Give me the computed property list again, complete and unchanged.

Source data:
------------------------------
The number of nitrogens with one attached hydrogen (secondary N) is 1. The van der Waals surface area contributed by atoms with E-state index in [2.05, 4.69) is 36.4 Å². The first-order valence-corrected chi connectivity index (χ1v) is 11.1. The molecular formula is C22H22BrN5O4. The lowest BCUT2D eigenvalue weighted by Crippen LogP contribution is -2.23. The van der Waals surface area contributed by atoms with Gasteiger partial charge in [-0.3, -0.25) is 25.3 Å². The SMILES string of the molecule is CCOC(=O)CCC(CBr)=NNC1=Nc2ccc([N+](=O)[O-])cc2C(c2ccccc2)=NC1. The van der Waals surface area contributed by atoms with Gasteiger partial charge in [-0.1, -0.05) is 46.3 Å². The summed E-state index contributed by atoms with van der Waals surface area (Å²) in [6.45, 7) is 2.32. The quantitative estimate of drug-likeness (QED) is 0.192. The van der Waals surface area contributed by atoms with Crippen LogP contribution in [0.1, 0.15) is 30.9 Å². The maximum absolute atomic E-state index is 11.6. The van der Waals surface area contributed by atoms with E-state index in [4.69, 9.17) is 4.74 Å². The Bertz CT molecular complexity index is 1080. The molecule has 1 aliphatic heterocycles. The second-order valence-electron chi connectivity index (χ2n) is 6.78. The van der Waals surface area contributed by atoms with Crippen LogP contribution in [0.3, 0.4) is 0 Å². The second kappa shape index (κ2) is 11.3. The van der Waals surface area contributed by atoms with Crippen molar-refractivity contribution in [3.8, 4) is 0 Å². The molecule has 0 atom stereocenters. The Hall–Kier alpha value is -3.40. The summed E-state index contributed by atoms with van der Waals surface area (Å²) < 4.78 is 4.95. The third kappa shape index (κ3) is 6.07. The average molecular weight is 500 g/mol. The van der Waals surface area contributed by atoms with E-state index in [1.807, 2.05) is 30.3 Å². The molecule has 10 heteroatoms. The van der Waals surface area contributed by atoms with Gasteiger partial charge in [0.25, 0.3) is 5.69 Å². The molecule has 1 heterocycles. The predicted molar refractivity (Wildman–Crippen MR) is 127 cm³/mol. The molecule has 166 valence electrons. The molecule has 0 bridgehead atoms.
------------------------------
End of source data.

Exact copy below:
The number of nitrogens with one attached hydrogen (secondary N) is 1. The van der Waals surface area contributed by atoms with E-state index in [2.05, 4.69) is 36.4 Å². The first-order valence-corrected chi connectivity index (χ1v) is 11.1. The molecular formula is C22H22BrN5O4. The lowest BCUT2D eigenvalue weighted by Crippen LogP contribution is -2.23. The van der Waals surface area contributed by atoms with Gasteiger partial charge in [-0.3, -0.25) is 25.3 Å². The SMILES string of the molecule is CCOC(=O)CCC(CBr)=NNC1=Nc2ccc([N+](=O)[O-])cc2C(c2ccccc2)=NC1. The van der Waals surface area contributed by atoms with Gasteiger partial charge in [-0.1, -0.05) is 46.3 Å². The summed E-state index contributed by atoms with van der Waals surface area (Å²) in [6.45, 7) is 2.32. The quantitative estimate of drug-likeness (QED) is 0.192. The van der Waals surface area contributed by atoms with Crippen LogP contribution in [0.1, 0.15) is 30.9 Å². The maximum absolute atomic E-state index is 11.6. The van der Waals surface area contributed by atoms with E-state index in [4.69, 9.17) is 4.74 Å². The Bertz CT molecular complexity index is 1080. The molecule has 1 aliphatic heterocycles. The second-order valence-electron chi connectivity index (χ2n) is 6.78. The van der Waals surface area contributed by atoms with Crippen LogP contribution in [0.3, 0.4) is 0 Å². The second kappa shape index (κ2) is 11.3. The van der Waals surface area contributed by atoms with Crippen molar-refractivity contribution in [3.8, 4) is 0 Å². The molecule has 0 atom stereocenters. The Hall–Kier alpha value is -3.40. The summed E-state index contributed by atoms with van der Waals surface area (Å²) < 4.78 is 4.95. The third kappa shape index (κ3) is 6.07. The average molecular weight is 500 g/mol. The van der Waals surface area contributed by atoms with E-state index in [1.807, 2.05) is 30.3 Å². The molecule has 10 heteroatoms. The van der Waals surface area contributed by atoms with Gasteiger partial charge in [0.25, 0.3) is 5.69 Å². The molecule has 1 heterocycles. The predicted molar refractivity (Wildman–Crippen MR) is 127 cm³/mol. The molecule has 166 valence electrons. The molecule has 0 bridgehead atoms.